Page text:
The open time ranges of selected adhesive formulations 11-24 as set forth in TABLEs E and F were evaluated, with the results as set forth in TABLE I. The evaluations were performed as follows: approximately 27g of an EnBA-based adhesive was placed in a pint can and placed in a 150°C oven to melt. The film applicator was also placed in the oven to heat up. A section of 10.2 x 30.5 cm (4x12 inch) cardboard (tablet back) was placed on top of the oven to warm and remove any moisture. The cardboard was then secured on top of a Teflon-coated piece of plywood with a large binder clip. The applicator was removed from the oven and placed onto the cardboard to give a 5 mil film. The molten adhesive was then removed from the oven and a small bead was poured inside the width of the applicator. The applicator, with the molten resin, was then moved with one relatively smooth motion over the length of the cardboard to complete the drawdown. At this time the timer was started and at 2 second intervals a 1.3 x 5.1 cm strip (.5 x 2 in) of Kraft paper was placed on the film, pressing firmly with the forefinger, fiber side down. This is repeated until the adhesive has set up. After approximately 1 hour each strip was peeled off. Open time, in seconds, was determined by the strip that has 50% of the fiber remaining on the film, according to ASTM D 4497-89. The results from these evaluations are presented in TABLE I. OPEN TIMES FOR EnBA-BASED ADHESIVES Formulation No./Tackifier Open Times (sec.) No. 17 / NIREZ™ 2040 0 No. 11 / UNI-TAC™ R 100LT 0-2 No. 12 / UNI-TAC™ R 85LT 8 No. 14/CHDM ESTER 8 No. 15 / WINGTAC™ 95 8-10 No. 13 / ESCOREZ™ 5600 2-4

The data in TABLE I demonstrates that an adhesive composition of the present invention, incorporating a rosin ester of the present invention (and specifically a CHDM rosin ester) has good open time, comparable and in many instances superior to the open time of adhesives prepared from prior art tackifiers.

The Lap Shear performance data for selected adhesive formulations 11-24 as set forth in TABLES E and F were evaluated according to the following procedure, according to ASTM D3163-73: on a 2.5 x 10.2 cm (1 x 4 inch) ABS sample (rough side up) a line was marked 2.5 cm (one inch) from one of the ends. A small amount of adhesive was melted in a metal dish. The ABS piece was placed on a scale and tared, then 0.4 g of molten adhesive was poured onto the 2.5 cm (1 inch) area. Immediately a second 2.5 x 10.2 cm (1 x 4 inch) piece of ABS was placed on top (to the 2.5 cm (1 inch) mark) with moderate pressure. The samples were allowed to equilibrate overnight. The samples were then tested on the Instron, method 50 with n = 3. This procedure measures the force (kg/m2) required to produce separation of EnBA formulated adhesive. The results are set forth in TABLE J, (for EnBA-based adhesives) and TABLE K (for EVA-based adhesives) where the Max Load values are the average of 2-4 measurements. LAP SHEAR MEASUREMENTS FOR ENBA-BASED ADHESIVES Formulation Number TACKIFIER Tackifier R&B Softening Point EnBA Data: Max Load, kg/m2 (psi) No. 12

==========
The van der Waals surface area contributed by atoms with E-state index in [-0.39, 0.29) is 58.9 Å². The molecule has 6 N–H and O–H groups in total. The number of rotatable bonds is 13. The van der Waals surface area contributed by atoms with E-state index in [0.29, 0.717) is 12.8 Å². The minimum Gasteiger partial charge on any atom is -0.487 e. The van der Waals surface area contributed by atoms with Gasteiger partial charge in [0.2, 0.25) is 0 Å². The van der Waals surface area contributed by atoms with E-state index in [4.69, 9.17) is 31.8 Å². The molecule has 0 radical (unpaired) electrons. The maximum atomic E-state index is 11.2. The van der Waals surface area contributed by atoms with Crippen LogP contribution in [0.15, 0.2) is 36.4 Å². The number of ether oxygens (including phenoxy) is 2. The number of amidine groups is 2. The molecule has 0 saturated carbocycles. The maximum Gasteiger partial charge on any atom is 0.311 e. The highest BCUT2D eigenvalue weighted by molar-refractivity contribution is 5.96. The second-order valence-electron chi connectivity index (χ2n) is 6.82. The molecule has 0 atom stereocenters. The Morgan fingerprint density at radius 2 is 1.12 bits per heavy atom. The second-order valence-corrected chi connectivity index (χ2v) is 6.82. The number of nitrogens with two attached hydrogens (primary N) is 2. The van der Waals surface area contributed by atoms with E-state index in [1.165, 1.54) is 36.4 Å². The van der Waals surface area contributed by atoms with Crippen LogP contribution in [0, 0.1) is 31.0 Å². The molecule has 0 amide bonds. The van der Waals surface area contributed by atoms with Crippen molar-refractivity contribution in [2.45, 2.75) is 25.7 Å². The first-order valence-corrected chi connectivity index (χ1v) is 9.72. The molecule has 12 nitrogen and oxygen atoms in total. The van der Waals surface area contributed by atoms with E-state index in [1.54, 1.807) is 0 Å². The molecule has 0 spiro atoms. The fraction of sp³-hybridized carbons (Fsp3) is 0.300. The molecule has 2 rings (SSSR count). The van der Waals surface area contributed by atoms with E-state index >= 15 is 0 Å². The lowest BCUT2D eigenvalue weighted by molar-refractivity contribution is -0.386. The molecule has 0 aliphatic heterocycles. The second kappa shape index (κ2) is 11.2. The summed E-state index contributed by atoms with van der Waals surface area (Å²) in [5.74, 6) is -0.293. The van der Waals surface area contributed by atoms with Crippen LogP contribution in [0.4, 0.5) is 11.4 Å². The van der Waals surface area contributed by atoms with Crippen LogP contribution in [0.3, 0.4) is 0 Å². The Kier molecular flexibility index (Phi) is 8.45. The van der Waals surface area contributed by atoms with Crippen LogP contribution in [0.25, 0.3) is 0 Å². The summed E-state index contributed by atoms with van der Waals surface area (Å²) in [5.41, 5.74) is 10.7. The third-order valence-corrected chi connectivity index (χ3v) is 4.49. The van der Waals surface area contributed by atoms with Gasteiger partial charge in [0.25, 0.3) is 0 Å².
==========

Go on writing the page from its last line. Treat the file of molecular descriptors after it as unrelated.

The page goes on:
UNI-TAC™ R85 LT
85°C 191524.4 (272.4)
No.11

UNI-TAC™ R 100 LT
98°C 120933.2 (172.0)
No.14

CHDM ESTER
60°C 103426.0 (147.1)
No. 16

MIXED WINGTACS
60°C 8296.6 (11.8)
No. 13

ESCOREZ™ 5600
100°C 235679.1 (335.2)
No. 15

WINGTAC™ 95
95°C 146666.7 (208.6)
No. 17

NIREZ™ 2040
120C 69009.3 (98.15)
LAP SHEAR MEASUREMENTS FOR EVA-BASED ADHESIVES Formulation Number TACKIFIER Tackifier R&B Softening Point EVA Data: Max Load, kg/m2 (psi) No. 18

UNI-TAC™ R85 LT
85°C 188430.8 (268.0)
No. 23

UNI-TAC™ R 100 LT
98°C 96887.2 (137.8)
No. 20

CHDM ESTER
60°C 153978.9 (219.0)
No. 24

MIXED WINGTACS
60°C 14062.0 (20.0)
No. 21

ESCOREZ™ 5600
100°C 116574.0 (165.8)
No. 22

WINGTAC™ 95
95°C 34522.2 (49.1)
No. 19 NIREZ™ 2040 120°C 44928.1 (63.9)

The data in TABLES J and K demonstrate that adhesive compositions of the present invention, which incorporate a rosin ester of the present invention, have low softening points which facilitate formulation of the adhesive, yet afford remarkably high adhesive strengths (for such low softening point tackifier), which are comparable and in some cases superior to tackifiers having much higher softening points.

From the foregoing it will be appreciated that, although specific embodiments of the invention have been described herein for purposes of illustration, various modifications may be made without deviating from the spirit and scope of the invention. Accordingly, the invention is not limited except as by the appended claims.


Anspruch[de]
  1. Hell gefärbtes Veresterungsprodukt, hergestellt aus Kolophonium und einer aromatischen oder aliphatischen Kohlenwasserstoffeinheit, die wenigstens zwei Hydroxylgruppen enthält, mit der Maßgabe, daß die Hydroxylgruppen in besagter Einheit durch wenigstens vier Kohlenstoffatome getrennt sind.
  2. Produkt nach Anspruch 1, das eine Disproportionierungsreaktion durchlaufen hat.
  3. Produkt nach Anspruch 1, das keine Dehydrierungsreaktion durchlaufen hat.
  4. Produkt nach Anspruch 1, dadurch gekennzeichnet, daß das Kolophonium eine Farbe mit einem Gardner-Wert von wenigstens 3 hat.
  5. Produkt nach Anspruch 1, das eine Farbe mit einem Gardner-Wert von weniger als 2,5 hat.
  6. Produkt nach Anspruch 5, das eine Farbe mit einem Gardner-Wert von zwischen 0,5 und weniger als 2,5 hat.
  7. Produkt nach Anspruch 1, mit der Formel